Jump to content

Server Lease Renewal/Software Licenses

Our yearly server lease, software licenses, as well as hardware operating costs, ARE due Dec 6th, 2021. Our current donations have fallen far short of the funds we need to renew. Please remember the RennTech.org community is Member supported so please consider a donation to help...  THANK YOU!

Welcome to RennTech.org Community, Guest

There are many great features available to you once you register at RennTech.org
You are free to view posts here, but you must log in to reply to existing posts, or to start your own new topic. Like most online communities, there are costs involved to maintain a site like this - so we encourage our members to donate. All donations go to the costs operating and maintaining this site. We prefer that guests take part in our community and we offer a lot in return to those willing to join our corner of the Porsche world. This site is 99 percent member supported (less than 1 percent comes from advertising) - so please consider an annual donation to keep this site running.

Here are some of the features available - once you register at RennTech.org

  • View Classified Ads
  • DIY Tutorials
  • Porsche TSB Listings (limited)
  • VIN Decoder
  • Special Offers
  • OBD II P-Codes
  • Paint Codes
  • Registry
  • Videos System
  • View Reviews
  • and get rid of this welcome message

It takes just a few minutes to register, and it's FREE

Contributing Members also get these additional benefits:
(you become a Contributing Member by donating money to the operation of this site)

  • No ads - advertisements are removed
  • Access the Contributors Only Forum
  • Contributing Members Only Downloads
  • Send attachments with PMs
  • All image/file storage limits are substantially increased for all Contributing Members
  • Option Codes Lookup
  • VIN Option Lookups (limited)

Calculating Horsepower


Recommended Posts

I have had several discussions about crank horsepower vs Rear wheel horsepower. I wanna got more opinions form the Porsche board. Mostly from what I have read, most people assume a 15% loss from the crank to the tires.

For this calculation, you would mutiply the crank horsepower by .85

Example. A 300 horsepower 911 has (.85)*300 = 255 wheel horsepower.

Now, the person who dynoed my car says he multiplys 1.15 to the wheel horsepower. This is not the same.

Example. 255*(1.15) = 293.25 crank horsepower

I also looked at the TPC Supercharger website. They also use the 1.15 method.

Example. They claim the supercharger has 378 wheel horsepower, and 434 crank horsepower. 378*(1.15) = 434 crank horsepower.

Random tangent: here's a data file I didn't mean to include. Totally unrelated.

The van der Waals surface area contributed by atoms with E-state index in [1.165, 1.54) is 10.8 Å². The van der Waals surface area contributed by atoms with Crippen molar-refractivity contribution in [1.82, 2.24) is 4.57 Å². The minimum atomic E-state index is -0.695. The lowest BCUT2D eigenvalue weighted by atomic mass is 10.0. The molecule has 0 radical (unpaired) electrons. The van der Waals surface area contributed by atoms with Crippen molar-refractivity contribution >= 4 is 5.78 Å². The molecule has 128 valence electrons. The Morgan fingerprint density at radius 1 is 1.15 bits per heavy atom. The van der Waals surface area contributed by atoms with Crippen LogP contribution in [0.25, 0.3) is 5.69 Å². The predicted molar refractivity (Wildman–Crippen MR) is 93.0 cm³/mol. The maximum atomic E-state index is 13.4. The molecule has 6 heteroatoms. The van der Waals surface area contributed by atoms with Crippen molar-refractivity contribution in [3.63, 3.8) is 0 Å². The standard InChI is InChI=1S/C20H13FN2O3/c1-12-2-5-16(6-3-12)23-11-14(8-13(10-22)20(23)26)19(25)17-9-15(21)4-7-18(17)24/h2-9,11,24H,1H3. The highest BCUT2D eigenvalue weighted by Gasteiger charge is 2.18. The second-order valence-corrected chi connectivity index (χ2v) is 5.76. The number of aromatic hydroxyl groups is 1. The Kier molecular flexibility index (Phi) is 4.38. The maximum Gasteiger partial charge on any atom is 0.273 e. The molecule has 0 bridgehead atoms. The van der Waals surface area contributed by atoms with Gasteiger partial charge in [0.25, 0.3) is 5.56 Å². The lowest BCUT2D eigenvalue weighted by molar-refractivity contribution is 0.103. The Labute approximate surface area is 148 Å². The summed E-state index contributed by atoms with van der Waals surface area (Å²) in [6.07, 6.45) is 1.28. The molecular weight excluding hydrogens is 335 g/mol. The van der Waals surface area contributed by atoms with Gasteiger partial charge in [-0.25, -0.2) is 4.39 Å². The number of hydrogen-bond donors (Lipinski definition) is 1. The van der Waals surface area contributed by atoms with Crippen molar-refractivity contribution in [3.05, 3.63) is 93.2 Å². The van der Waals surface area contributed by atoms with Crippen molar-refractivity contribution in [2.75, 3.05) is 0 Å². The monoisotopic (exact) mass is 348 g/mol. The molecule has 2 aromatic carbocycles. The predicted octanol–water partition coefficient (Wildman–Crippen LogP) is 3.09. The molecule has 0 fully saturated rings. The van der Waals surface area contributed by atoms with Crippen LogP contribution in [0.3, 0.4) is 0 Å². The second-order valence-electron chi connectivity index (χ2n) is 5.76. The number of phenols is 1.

My point is, this 1.15 method does NOT assume 15% loss from the crank to the wheels. It assumes 13.9% loss to the wheels.

Example. 434*(.87) = 378 wheel horspower.

So if TCP or the dyno shops use this method, and it truely is a 15% loss from the crank to the wheels, they are shorting their calculations at the crank.

Any thoughts?

Edited by IFLYASA
Link to comment
Share on other sites

Dynos really should not be used to compare different cars, but to compare changes made to a car. None of them are truly accurate as there is no NIST (gov't recognized) standard for hp (accuracy is the average deviation from a true value...standard). The more important characteristic is precision. The problem you have is the dyno gives wheel numbers which are then converted to crank hp numbers...so you have to start there. So you need to multiply the wheel numbers by some figure...might as well just use what you want as 1999 says

Edited by wross996TT
Link to comment
Share on other sites

15% is way too much, at least on a C2. on a C4S maybe, but on a C2, you have fewer mechanical parts being driven by the motor. On a C2, it is about 7 to 8%.

If that were the case using 8%, my car with the mods would only have about 285hp at the crank. That would be a decrease of 11 horsepower, rather than an increase of 14 horsepower. With headers, exhaust and intake, I don't believe 8% is correct.

Link to comment
Share on other sites

I was basing my satement on two facts. 1. My bone stock 2002 C2, factory rated @320HP produced 341HP at the crank per engine dyno. 2 My tuner, who did the dyno advised that he believed it to be no more than 8% loss. He is a certified Porsche factory trained tech, who recently left to go to the independent tuner. I had a 97 C5 Vette, factory rated at 345HP(LS1) motor, had a 15% loss, verified on a chasis dyno at 292RWHP bone stock. Everything on the C5 vette is heavier and there is simply more mechanical loss to the rear wheels and that number translated to 15%. If we do the math at 6 1/2% loss on the C2, we arrive at 320HP. I have also heard from sources that the Porsche number is a rear wheel rating, although I am less sure of that. It is defintely less than 15% on the C2. I believe 7 to 8 is just about right. Less mechanical motion to get to the wheels!!! I would like to hear further opinion. Loren, anyone?

Link to comment
Share on other sites

Join the conversation

You can post now and register later. If you have an account, sign in now to post with your account.

Guest
Reply to this topic...

×   Pasted as rich text.   Paste as plain text instead

  Only 75 emoji are allowed.

×   Your link has been automatically embedded.   Display as a link instead

×   Your previous content has been restored.   Clear editor

×   You cannot paste images directly. Upload or insert images from URL.

×
×
  • Create New...

Important Information

We have placed cookies on your device to help make this website better. You can adjust your cookie settings, otherwise we'll assume you're okay to continue.